• P&Z Considers Revised Exit 10 Design District Proposal

    Planning and Zoning Commission members are continuing their review of an engineering firm’s proposal to create new land use regulations for a “design district” near the Exit 10 interchange of Interstate 84. Creating such an “overlay zone” would add flexibility to the commercial/industrial zoning regulations for an area that currently has B-2 (Business) and M-4 (Industrial) zoning.

  • Danbury Caregiver Guilty In Local Theft Case

    A caregiver from Danbury who was arrested by Newtown police after an investigation into alleged thefts from a Sandy Hook client was sentenced September 16 to 15 years in jail, suspended after six years, and five additional years of probation. Wanda Nunez turned herself in on April 15, 2013, after learning that police held a warrant for her arrest. Nunez, then 27, was charged with one count of first-degree larceny in connection with her allegedly having stolen approximately $100,000 worth of valuable items while she worked as a hired caregiver for an elderly Sandy Hook woman, police said.

  • Latest GOP ‘White Paper’ Talks About Balancing Spending

    Keying in on a subject that has a potential to divide certain groups in any community, local Republicans have released the next in a series of white papers focusing in on balancing future spending. The GOP in recent local election years has made a practice of developing informational position reports, the latest release focuses on why past and future spending plans are multifaceted and encompass all Newtown residents — not just one issue or one demographic. According to the local GOP, ensuring the town is adequately funding education in order to facilitate student success, “is the best way to create bright future opportunities for them. At the same time we need to ensure the money we spend is where it most benefits them specifically: exceptional teachers and staff, services to increase their success, and a safe and secure learning environment.”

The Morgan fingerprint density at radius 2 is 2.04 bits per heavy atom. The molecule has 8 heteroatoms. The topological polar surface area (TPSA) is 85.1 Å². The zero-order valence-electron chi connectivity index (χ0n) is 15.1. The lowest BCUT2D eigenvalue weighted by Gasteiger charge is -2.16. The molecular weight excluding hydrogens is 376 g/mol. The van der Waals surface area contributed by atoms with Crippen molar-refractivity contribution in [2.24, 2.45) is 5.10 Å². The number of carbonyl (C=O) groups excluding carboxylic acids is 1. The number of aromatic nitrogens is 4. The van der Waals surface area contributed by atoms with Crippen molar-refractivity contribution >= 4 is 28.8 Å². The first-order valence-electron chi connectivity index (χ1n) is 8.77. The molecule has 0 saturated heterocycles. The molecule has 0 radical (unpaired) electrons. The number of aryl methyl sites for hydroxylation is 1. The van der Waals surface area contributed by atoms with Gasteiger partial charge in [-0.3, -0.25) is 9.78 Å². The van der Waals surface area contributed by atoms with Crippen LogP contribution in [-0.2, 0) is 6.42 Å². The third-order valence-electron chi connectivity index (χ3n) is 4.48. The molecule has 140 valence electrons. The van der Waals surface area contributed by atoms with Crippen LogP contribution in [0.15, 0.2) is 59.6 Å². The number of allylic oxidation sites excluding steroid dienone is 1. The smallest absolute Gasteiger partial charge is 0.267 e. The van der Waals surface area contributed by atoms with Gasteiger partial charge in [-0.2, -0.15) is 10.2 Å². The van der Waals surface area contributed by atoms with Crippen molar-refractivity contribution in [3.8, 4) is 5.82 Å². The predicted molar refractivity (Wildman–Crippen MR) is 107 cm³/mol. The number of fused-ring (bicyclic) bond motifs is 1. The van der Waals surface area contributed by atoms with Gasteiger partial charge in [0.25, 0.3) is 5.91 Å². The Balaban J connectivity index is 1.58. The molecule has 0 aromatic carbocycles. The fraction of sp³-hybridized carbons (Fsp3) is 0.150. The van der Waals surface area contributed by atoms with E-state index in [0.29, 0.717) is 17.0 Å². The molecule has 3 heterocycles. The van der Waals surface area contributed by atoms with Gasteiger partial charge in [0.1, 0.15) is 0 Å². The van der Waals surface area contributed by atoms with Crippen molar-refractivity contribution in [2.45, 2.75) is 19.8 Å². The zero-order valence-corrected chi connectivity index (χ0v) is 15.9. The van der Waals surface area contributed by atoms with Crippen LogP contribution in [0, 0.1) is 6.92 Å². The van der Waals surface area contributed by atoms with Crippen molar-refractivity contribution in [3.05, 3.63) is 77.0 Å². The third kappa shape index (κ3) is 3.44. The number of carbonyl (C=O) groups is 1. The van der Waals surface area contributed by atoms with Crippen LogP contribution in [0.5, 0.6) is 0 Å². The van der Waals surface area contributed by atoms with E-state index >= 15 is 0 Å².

• Hunger Action Month Food Drive

    Through September 29, Newtown Savings Bank is conducting a Hunger Action Month Food Drive at its two Newtown locations. All are invited to visit the main branch at 39 Main Street or the office within Sand Hill Plaza, at 228 South Main Street, with donations for the Salvation Army Food Pantry at Newtown's Department of Social Services.

  • Prevention Council Hears Drug And Alcohol Survey Results, Approaching End Of Grant Timeline

    During its first meeting of the 2015-16 school year, the Newtown Prevention Council heard a presentation by a representative from Quantitative Services on drug and alcohol surveys that had been administered to students and parents between March and May. Dr Archie Swindell said he compared Newtown’s data with trends nationally and in the state. The survey results were presented in two parts: one for youth, and one for parents. According to the youth survey report, “The 2015 Newtown youth survey is a continuation of a series of efforts to ascertain the prevalence of the use of substances by community youth, and perceptions and behaviors which may be related to use.” Also during the September 17 meeting, Prevention Council Co-Chair Judy Blanchard announced that September is the final month of the council's ten years of working with the Drug-Free Communities grant.